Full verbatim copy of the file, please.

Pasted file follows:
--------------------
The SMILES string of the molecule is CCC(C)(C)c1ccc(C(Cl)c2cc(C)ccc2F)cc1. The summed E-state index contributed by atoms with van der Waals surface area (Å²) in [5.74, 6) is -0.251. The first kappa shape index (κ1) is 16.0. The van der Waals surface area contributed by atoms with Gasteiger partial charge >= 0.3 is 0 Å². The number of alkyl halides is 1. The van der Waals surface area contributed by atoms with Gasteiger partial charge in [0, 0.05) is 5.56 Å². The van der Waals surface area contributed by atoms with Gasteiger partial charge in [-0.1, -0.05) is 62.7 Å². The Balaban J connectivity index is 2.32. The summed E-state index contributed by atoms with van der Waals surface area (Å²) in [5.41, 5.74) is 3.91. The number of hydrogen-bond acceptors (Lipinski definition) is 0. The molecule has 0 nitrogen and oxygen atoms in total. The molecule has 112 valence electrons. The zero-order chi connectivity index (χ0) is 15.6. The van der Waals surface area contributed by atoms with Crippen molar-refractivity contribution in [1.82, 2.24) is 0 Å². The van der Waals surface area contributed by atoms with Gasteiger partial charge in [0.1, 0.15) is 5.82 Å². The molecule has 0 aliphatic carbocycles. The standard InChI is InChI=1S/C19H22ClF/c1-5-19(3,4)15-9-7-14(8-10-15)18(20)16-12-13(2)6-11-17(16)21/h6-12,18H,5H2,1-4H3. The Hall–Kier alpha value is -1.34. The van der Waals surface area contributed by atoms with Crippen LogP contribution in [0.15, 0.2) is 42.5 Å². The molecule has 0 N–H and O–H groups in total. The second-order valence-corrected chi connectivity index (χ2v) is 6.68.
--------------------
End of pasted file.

The SMILES string of the molecule is CCC(C)(C)c1ccc(C(Cl)c2cc(C)ccc2F)cc1. The summed E-state index contributed by atoms with van der Waals surface area (Å²) in [5.74, 6) is -0.251. The first kappa shape index (κ1) is 16.0. The van der Waals surface area contributed by atoms with Gasteiger partial charge >= 0.3 is 0 Å². The number of alkyl halides is 1. The van der Waals surface area contributed by atoms with Gasteiger partial charge in [0, 0.05) is 5.56 Å². The van der Waals surface area contributed by atoms with Gasteiger partial charge in [-0.1, -0.05) is 62.7 Å². The Balaban J connectivity index is 2.32. The summed E-state index contributed by atoms with van der Waals surface area (Å²) in [5.41, 5.74) is 3.91. The number of hydrogen-bond acceptors (Lipinski definition) is 0. The molecule has 0 nitrogen and oxygen atoms in total. The molecule has 112 valence electrons. The zero-order chi connectivity index (χ0) is 15.6. The van der Waals surface area contributed by atoms with Crippen molar-refractivity contribution in [1.82, 2.24) is 0 Å². The van der Waals surface area contributed by atoms with Gasteiger partial charge in [0.1, 0.15) is 5.82 Å². The molecule has 0 aliphatic carbocycles. The standard InChI is InChI=1S/C19H22ClF/c1-5-19(3,4)15-9-7-14(8-10-15)18(20)16-12-13(2)6-11-17(16)21/h6-12,18H,5H2,1-4H3. The Hall–Kier alpha value is -1.34. The van der Waals surface area contributed by atoms with Crippen LogP contribution in [0.15, 0.2) is 42.5 Å². The molecule has 0 N–H and O–H groups in total. The second-order valence-corrected chi connectivity index (χ2v) is 6.68.